Helping Buffalo Avoid Another Freeway Mistake by the Lake
John Norquist and transportation planner Norm Marshall were in Buffalo, New York late last week, alerting Buffalonians to the ramifications of allowing the NYSDOT to forge ahead with an awful plan to maintain an embanked freeway along the city's Outer Harbor and expand an adjacent frontage road. Norquist urged leaders at all levels to put the heat on Governor Eliot L. Spitzer to halt the just-add-concrete plan and switch to another plan that the DOT studied, one that would replace the freeway and frontage road with a single urban boulevard that would set the stage for revitalized mixed-use neighborhoods.
Buffalo Public Radio WNED covered the message that Norquist, Marshall and City Councilman Michael Kearns delivered in both a press conference and in a presetation to the City Council’s meeting on the removal of the Skyway bridge. Local superblog Buffalo Rising shared a podcast from a waterfront reception where Norquist and Marshall addressed local activists and civic leaders.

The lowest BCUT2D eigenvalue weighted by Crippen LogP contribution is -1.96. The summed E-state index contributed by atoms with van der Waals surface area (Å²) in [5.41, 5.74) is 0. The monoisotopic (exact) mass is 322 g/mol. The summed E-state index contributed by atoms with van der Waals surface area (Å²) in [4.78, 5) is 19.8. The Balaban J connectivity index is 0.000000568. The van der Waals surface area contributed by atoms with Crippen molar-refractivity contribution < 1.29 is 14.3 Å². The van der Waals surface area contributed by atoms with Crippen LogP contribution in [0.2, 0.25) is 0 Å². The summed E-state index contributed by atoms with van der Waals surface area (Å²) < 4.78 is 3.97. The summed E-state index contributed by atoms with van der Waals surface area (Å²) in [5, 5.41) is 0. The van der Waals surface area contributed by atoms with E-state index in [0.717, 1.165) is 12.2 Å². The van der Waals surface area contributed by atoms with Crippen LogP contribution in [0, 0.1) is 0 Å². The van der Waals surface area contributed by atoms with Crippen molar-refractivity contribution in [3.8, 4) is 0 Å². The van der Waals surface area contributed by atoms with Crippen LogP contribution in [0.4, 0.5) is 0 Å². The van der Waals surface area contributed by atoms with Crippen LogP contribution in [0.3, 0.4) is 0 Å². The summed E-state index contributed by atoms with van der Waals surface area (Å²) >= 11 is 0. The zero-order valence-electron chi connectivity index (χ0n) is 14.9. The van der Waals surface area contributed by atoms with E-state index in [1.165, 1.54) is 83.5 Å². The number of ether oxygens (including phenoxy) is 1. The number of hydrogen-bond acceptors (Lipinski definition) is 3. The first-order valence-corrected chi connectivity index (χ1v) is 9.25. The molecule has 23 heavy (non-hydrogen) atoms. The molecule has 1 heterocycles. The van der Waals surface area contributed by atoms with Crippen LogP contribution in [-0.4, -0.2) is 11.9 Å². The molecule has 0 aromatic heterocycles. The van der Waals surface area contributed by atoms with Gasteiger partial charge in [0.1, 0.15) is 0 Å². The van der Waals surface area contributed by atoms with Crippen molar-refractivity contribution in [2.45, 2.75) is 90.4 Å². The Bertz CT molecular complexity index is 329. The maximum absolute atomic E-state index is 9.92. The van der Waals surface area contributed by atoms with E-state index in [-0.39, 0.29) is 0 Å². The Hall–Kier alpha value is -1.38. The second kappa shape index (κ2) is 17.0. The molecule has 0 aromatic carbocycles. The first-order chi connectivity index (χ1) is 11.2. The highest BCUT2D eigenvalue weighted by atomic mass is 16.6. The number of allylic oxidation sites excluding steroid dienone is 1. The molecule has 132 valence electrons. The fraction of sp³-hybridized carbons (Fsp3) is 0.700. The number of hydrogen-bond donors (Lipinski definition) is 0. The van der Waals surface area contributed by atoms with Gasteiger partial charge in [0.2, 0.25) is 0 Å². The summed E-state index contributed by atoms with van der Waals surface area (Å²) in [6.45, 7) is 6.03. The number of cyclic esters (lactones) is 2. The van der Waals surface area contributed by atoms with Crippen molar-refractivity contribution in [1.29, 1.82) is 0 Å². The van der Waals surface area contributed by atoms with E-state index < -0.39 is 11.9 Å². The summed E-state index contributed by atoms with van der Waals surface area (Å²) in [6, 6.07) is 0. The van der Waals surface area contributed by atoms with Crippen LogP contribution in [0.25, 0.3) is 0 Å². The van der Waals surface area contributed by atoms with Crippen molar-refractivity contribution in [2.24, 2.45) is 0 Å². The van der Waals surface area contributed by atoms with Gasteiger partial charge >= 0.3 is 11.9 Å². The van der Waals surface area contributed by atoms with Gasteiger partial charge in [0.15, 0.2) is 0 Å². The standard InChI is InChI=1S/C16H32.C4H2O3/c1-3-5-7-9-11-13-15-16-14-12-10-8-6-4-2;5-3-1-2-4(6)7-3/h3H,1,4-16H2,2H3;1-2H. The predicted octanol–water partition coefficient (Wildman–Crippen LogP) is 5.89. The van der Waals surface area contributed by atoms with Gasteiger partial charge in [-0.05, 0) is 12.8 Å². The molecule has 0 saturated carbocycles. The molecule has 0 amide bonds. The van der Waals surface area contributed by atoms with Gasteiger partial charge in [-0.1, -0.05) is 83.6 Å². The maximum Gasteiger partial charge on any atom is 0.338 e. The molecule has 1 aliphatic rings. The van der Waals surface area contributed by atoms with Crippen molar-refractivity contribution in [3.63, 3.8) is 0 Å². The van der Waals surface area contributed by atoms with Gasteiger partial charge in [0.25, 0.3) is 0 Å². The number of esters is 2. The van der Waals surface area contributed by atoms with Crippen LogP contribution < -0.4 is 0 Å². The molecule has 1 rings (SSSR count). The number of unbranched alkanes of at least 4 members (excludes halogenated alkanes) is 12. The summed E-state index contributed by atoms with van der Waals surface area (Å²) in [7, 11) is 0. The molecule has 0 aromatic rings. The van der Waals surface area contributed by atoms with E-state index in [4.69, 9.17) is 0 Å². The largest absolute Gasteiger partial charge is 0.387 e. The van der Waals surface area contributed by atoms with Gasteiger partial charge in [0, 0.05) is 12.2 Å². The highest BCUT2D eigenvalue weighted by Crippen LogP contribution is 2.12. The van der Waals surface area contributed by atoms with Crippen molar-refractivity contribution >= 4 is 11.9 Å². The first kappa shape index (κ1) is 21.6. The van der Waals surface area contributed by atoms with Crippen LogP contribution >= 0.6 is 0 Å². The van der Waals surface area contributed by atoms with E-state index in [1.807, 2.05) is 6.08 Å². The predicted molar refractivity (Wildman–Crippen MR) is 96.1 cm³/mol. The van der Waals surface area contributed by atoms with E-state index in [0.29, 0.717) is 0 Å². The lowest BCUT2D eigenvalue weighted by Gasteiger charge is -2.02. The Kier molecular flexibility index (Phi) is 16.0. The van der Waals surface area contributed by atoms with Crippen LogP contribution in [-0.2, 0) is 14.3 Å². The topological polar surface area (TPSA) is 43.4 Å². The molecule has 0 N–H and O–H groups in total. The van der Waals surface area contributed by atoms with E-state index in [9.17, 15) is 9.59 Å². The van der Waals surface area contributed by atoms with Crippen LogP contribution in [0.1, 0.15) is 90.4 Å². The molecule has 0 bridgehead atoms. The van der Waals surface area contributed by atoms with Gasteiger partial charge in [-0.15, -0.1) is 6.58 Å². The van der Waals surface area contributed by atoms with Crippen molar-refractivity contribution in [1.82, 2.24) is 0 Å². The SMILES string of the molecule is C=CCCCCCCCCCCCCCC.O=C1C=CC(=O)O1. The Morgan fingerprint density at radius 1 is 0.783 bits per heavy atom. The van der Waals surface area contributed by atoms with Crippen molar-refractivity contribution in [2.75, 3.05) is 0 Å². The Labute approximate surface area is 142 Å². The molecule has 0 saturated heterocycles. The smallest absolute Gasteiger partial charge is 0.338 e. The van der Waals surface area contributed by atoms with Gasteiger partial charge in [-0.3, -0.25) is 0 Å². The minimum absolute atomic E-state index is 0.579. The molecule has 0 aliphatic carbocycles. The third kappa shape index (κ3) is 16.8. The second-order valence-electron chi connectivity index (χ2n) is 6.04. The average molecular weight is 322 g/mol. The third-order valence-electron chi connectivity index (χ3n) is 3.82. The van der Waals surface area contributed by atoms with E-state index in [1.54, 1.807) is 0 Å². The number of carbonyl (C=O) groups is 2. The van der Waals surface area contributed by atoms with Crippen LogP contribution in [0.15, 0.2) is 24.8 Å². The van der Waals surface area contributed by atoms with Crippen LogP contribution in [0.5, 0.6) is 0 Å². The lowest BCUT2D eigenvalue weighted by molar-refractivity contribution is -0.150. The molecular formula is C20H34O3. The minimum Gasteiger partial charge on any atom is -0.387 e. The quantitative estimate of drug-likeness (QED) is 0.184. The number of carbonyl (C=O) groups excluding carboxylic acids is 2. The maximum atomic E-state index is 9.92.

The Buffalo News story on this issue ran with a photo on the front page of the Metro section and was the most popular story as judged by web hits over the weekend.
Image source: the Buffalo News.
Planner says Fuhrmann /Route 5 project is obsolete
State plan called ‘stupid,’ ‘obsolete’
By Phil Fairbanks NEWS STAFF REPORTER
Updated: 09/08/07 8:58 AM
From the article:
John Norquist stood on the Lake Erie shoreline Friday and issued a warning: Buffalo is on the verge of making yet another colossal mistake. The former Milwaukee mayor, a politician known for remaking his city’s waterfront, said New York State is about to build a freeway that hinders development of Buffalo’s valuable outer harbor. “It’s breathtakingly stupid,” Norquist said of the state’s transportation plan. “There’s no reason to do something so obsolete, so out of date, so weirdly out of date.”
And read a CNU news release calling for a shift to the DOT's boulevard plan (with minor modifications) and view reports and analysis on Buffalo's traffic and development needs created as part of the Highways to Boulevards project led by CNU and its partner the Center for Neighborhood Technologies.
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